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If It's So Hard to Fire Feds, Why Are So Many Federal Leaders Risk Averse?

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Ask EIG is your chance to seek answers to public sector management challenges and conundrums. Submit your questions here.

When it’s so hard to fire a federal employee, why are so many federal leaders risk averse? I’ve never seen anybody get canned for making a mistake, yet we all walk on eggshells as if any mistake will mean our heads. Why do you think federal leaders are so unwilling to take chances?

--Anonymous

Several of the recent Ask EIG columns have explored questions about performance measurement and encouraging innovation among workers. This week’s commenter asks a similar question but one that focuses on leaders instead of employees. 

A recent report on innovation in the federal work force by the Partnership for Public Service using OPM’s Best Places to Work in the Federal Government survey data, argued that based on the extent to which government agencies are innovative, that on the whole, innovativeness has been slipping in each of the past three years.  If being fired is an unlikely and extraordinary act for federal leaders, as the commenter suggests, why might innovativeness be falling?  Why are leaders unwilling to take risks, especially when risks in the name of innovation could lead to substantial benefits to agencies and citizens?

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A first place to look for an explanation is at the benefits versus costs on taking innovation risks.  What is the upside if someone takes a risk and it leads to an innovation versus the downside risk of failure?  In today’s environment, successful innovation rarely leads to any type of financial reward, especially during the past three years, which may explain why innovativeness generally is in decline.  Perhaps a successful innovator receives a reputation boost and receives some acknowledgement, but does success translate into career benefits?  With OPM Executive Core Qualifications (ECQs) spanning so many categories (five major ECQs with 28 component competencies) even a successful innovation likely counts for little toward promotion.  If too many competencies are measured (in my view, measuring more than a handful dilutes the impact of any one measure) then good performance in one dimension will have little effect on career advancement.

In contrast, what happens if the risk leads to failure?  Is the individual congratulated and encouraged to try again because they followed a good process or are they punished, taking a blow to their reputation and subjected to diminished prospects for their advancement?  Will such a leader be called in to testify to Congress or receive verbal abuse about wasting taxpayer dollars when the attempt fails? If failure can lead to these bad outcomes then why would anyone ever try to innovate?   

Other factors also matter.  Substantial, systematic, or radical innovation can require a combination of authorities that reside with different offices and even different agencies.  Authorities are difficult, costly, and time-consuming to change and combine in the federal government.  In fact, senior leaders may fight to keep their authority to self-justify their position. The reorganization of authorities in the private sector, while also difficult, is much easier that in the federal government.  So even if innovation is rewarded in the federal government structure, the inertia of authorities may limit innovation to incremental process improvement and autonomous research projects like those found in agencies like NASA.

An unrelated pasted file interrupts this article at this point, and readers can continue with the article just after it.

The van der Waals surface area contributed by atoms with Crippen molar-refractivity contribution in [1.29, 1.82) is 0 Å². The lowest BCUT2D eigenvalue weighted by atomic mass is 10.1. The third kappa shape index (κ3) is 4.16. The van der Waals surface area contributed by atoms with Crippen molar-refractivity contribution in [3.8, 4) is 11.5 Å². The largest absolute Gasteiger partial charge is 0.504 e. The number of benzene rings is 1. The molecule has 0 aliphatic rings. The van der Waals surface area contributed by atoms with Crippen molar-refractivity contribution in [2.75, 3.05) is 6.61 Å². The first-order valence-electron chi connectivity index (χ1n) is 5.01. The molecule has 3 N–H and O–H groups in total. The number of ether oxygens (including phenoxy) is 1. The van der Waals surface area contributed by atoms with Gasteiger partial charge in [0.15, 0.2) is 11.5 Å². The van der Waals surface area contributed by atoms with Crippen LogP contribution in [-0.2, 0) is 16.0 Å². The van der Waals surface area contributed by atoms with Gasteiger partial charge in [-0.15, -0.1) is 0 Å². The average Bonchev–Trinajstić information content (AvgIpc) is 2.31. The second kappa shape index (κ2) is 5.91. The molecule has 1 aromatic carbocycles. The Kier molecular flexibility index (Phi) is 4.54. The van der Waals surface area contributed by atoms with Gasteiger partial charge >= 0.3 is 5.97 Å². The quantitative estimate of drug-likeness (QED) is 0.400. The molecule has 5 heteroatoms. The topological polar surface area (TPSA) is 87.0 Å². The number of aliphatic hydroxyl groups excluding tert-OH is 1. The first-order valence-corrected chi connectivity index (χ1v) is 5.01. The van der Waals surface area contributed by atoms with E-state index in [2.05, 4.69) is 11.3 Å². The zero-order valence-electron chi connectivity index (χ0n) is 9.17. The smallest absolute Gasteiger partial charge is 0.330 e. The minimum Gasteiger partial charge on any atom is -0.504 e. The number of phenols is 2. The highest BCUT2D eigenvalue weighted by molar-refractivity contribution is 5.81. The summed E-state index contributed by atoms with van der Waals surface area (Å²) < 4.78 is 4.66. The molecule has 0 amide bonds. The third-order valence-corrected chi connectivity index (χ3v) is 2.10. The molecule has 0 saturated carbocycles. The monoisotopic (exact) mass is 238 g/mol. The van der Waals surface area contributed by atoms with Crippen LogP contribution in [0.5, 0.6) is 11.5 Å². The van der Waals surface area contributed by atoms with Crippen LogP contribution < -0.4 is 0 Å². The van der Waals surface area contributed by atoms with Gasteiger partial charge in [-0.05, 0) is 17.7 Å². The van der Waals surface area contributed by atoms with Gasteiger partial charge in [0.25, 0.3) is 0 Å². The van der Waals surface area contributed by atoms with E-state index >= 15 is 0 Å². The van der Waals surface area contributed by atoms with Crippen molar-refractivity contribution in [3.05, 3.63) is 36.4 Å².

Another challenge to innovation is the government policy to measure performance.  Such measures and metrics are kind of like the game of baseball but where only runs scored matter.  The number of swings and batters battling at plate don’t count.  Put differently, in an environment where metrics are about outcomes and not process, what leader is willing to take the risk of missing a performance target or losing any game?  The net result is that performance measures undermine risk taking.

Yet, even with all of these pressures lined up against innovation in the government context, innovation can still be found (see for example, Nextgov’s Bold Award nominees).  The willingness to engage in innovative efforts naturally depends on the leader’s superordinate and the culture of their agency or unit.  Superordinate leaders have the opportunity to insulate their subordinates from the downsides of failed innovation.  Based on the Partnership for Public Service’s analysis, it would appear that NASA and the FTC are agencies that on average encourages innovation where other agencies seem to encourage it less so

If you experience a local environment that is not innovative then why not talk about it with your leader?  Engage in a conversation about how the leader can change the environment to encourage and protect innovative efforts and risk taking.  Help them understand how to increase the upside from taking risks while simultaneously decreasing the downside.

Duce a mente (May you lead by thinking),

Jackson Nickerson

Jackson Nickerson is the Frahm Family Professor of Organization and Strategy at the Olin Business School at Washington University in St. Louis, the Associate Dean and Director of the Brookings Executive Education, and a Senior Scholar in Governance Studies at the Brookings Institution. An award winning researcher and teacher, Jackson specializes in leadership, strategic and critical thinking, leading change, and innovation. While in a prior life he worked for NASA’s Jet Propulsion Laboratory, he now advises government agencies, not-for profits, and for-profit businesses on ways to improve performance. He is the author of Leading Change in a Web 2.1 World.

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